Rumbling Group C Aston AMR1 could be yours for £500,000

04th January 2017
Bob Murray

For a rare chance to own a significant slice of V8-powered Aston Martin motor racing history, make a date in the diary for Friday February 24th. That’s when one of the AMR1 racers of 1989 is being auctioned – with a guide price of £500,000.

Remember Aston Martin’s short-lived but much-anticipated Group C comeback of the late 1980s – the firm’s first factory race car of the modern era? The car was never a winner in period – it came home 11th overall at Le Mans in ’89 – but has lately been making an impact in historic endurance racing.  

The car for sale, AMR1/05 – the lightest of all the AMR1s – most recently won at Paul Ricard with our own favourite Frenchman behind the wheel, Nic Minassian. It’s worth it if only for the noise: a thundering roar from the Tadek Marek-designed normally-aspirated V8 which in 6.3-litre race form at the time put out about 740bhp. 

AMR1 was born out of the early ‘80s Nimrod race team, a stillborn effort that nevertheless showed the potential of Aston Martin in endurance racing, using the firm’s mighty V8 engine which by 1989 came in new four-valve head form. Once again then-Aston chairman Victor Gauntlett was the front man for Aston’s racing comeback, with Le Mans the goal.


A handsome and uniquely British racer, AMR1 was designed by Canadian Max Boxstrom. Among its claims to fame were a wide ground-effect front aerofoil and very wide underbody venturi with truncated rear end that necessitated the engine and transaxle being canted over at a notably inclined angle. 

It was all quite radical for the time but ultimately AMR1 was up against turbocharged racers – many of which could outpace it on the faster circuits like Le Mans. One of the Aston’s problems was its immense downforce which was said to hold top speed back on the straights by as much as 20mph.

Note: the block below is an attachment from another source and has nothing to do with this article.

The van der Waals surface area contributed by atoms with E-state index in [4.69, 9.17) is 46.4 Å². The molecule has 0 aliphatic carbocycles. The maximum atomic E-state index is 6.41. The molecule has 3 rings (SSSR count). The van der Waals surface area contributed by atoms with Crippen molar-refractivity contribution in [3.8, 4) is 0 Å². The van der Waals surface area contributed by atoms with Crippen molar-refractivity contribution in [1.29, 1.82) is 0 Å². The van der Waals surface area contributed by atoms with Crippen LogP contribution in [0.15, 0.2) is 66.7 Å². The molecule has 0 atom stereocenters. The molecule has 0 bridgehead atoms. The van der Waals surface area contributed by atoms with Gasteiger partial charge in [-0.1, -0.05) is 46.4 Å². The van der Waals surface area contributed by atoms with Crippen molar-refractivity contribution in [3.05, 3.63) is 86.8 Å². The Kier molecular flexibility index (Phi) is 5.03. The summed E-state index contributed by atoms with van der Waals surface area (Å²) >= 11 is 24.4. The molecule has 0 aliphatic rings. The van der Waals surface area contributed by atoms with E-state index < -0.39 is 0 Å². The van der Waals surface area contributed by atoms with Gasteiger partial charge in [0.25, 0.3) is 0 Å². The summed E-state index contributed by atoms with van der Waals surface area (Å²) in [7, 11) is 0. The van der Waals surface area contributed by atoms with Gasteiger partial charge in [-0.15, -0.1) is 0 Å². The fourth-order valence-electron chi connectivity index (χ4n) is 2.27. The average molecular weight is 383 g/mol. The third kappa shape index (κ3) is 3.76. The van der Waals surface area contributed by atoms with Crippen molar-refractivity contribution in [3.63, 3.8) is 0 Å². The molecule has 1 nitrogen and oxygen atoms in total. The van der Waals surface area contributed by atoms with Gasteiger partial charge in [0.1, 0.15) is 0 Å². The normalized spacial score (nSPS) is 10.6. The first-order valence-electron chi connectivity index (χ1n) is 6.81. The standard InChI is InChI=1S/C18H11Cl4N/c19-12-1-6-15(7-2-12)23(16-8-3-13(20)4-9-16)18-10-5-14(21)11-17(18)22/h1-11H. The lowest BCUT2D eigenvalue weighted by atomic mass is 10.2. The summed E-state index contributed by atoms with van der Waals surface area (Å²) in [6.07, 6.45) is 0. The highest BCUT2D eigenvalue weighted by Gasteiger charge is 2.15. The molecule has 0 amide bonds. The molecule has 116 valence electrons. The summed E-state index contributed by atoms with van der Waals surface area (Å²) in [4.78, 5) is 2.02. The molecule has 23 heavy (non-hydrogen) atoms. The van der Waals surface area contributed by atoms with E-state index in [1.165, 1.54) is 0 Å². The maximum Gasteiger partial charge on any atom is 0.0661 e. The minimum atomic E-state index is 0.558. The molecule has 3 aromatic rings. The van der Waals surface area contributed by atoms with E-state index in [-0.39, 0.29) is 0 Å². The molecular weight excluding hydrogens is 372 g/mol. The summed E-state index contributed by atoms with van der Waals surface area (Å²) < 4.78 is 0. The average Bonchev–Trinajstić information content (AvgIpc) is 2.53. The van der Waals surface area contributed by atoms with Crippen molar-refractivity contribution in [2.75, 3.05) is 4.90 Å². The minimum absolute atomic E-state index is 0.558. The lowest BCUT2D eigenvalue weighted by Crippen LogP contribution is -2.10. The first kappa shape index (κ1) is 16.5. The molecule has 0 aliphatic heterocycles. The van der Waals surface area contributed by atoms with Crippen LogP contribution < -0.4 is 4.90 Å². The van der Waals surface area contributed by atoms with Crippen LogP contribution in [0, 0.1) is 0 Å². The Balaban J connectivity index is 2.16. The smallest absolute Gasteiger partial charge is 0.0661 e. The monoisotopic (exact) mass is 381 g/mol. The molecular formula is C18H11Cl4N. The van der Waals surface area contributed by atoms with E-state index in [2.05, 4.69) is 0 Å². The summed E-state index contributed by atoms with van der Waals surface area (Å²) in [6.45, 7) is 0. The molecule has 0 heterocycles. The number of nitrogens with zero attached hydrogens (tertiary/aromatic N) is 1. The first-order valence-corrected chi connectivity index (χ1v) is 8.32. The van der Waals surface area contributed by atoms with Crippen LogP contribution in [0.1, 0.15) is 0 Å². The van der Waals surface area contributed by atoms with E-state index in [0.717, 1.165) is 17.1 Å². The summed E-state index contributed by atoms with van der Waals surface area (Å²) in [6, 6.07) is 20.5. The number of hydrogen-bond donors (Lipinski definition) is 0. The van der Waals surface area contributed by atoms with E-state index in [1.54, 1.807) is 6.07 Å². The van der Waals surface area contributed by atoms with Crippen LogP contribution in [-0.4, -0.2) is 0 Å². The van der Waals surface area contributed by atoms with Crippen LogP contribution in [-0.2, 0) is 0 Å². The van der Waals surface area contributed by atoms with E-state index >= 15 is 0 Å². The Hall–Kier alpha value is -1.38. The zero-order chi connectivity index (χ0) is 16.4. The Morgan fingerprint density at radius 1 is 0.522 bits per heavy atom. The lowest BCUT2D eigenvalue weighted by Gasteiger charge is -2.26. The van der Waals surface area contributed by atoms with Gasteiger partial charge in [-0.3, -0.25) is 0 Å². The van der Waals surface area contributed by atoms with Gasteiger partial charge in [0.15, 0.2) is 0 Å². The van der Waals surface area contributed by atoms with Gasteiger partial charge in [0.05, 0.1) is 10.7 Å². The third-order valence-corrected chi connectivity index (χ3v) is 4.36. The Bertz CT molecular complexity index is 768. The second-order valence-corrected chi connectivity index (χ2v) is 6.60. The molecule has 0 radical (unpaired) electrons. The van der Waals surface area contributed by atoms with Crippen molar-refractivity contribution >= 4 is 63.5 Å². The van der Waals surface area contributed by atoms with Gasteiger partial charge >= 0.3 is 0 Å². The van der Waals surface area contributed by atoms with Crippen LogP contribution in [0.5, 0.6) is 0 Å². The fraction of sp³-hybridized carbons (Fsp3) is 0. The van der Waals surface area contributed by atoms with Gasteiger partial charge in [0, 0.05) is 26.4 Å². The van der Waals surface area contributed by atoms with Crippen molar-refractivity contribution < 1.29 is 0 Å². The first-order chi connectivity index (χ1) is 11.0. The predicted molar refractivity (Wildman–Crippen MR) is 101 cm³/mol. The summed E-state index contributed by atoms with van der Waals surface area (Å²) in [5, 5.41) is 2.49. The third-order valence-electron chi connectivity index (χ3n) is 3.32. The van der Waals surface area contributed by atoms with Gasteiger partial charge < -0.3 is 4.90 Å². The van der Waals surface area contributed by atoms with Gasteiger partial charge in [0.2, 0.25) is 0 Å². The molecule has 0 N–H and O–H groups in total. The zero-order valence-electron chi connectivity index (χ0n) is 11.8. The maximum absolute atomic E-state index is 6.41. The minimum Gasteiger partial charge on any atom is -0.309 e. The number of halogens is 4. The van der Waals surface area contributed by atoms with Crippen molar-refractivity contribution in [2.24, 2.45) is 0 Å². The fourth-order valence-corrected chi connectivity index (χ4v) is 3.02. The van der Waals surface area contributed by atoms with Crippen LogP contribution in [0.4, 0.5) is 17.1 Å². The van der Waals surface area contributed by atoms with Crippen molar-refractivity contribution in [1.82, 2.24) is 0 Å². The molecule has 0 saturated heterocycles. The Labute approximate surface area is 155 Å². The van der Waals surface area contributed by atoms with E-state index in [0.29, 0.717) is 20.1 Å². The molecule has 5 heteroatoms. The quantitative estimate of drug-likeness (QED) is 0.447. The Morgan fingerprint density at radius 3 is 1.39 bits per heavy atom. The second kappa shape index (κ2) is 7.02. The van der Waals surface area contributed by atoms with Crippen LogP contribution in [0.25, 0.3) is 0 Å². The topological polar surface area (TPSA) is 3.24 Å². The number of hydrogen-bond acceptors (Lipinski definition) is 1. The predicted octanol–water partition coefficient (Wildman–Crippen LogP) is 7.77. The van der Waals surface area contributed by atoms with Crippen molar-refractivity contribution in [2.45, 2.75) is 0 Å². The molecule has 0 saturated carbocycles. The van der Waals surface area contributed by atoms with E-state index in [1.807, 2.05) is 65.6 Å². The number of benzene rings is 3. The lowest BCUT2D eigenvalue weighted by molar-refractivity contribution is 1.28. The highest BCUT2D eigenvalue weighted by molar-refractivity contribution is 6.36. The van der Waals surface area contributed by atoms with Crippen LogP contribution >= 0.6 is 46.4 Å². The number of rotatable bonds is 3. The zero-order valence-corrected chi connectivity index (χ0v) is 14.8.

Only a limited amount of testing was possible in ’89 before two AMR1s headed to La Sarthe; the Mallock/Leslie/Sears car retired with engine failure after 11 hours, the second car of Redman/Roe/Los finished 11th. But then it was only the AMR1’s second-ever race. An improved car for Redman and Leslie came home fourth at Brands Hatch that year, in what was the first race appearance in Britain for a works Aston racer for 25 years. 

AMR1/05, the car in the sale, featured further improvements and a reduction in weight. Appearing in time for Redman and Sears to drive at Donington Park, it finished seventh, a position it replicated at Spa later in ’89, helping the team come sixth in that year’s championship. There was meant to be an AMR2 with improved aero but a by-now Ford-owned Aston Martin wasn’t able to take the car further than early testing.


The car’s latterday successes in historic endurance racing were set up at Monza in 2003, when regular driver David Leslie took the chequered flag – AMR1/05’s first-ever international victory. Since then the car, now running a 6.0-litre version of the V8, has been a regular front-runner in historic Group C events in Europe – including Nic Minassian’s win in October 2016 at Paul Ricard – and in IMSA racing in the US.

The car is being by sold in Silverstone Auctions’ Race Retro International Sale at Stoneleigh Park, Coventry, on Friday February 24th at 15.00hrs. Pre-sale estimate for the Aston is £500-550,000. 

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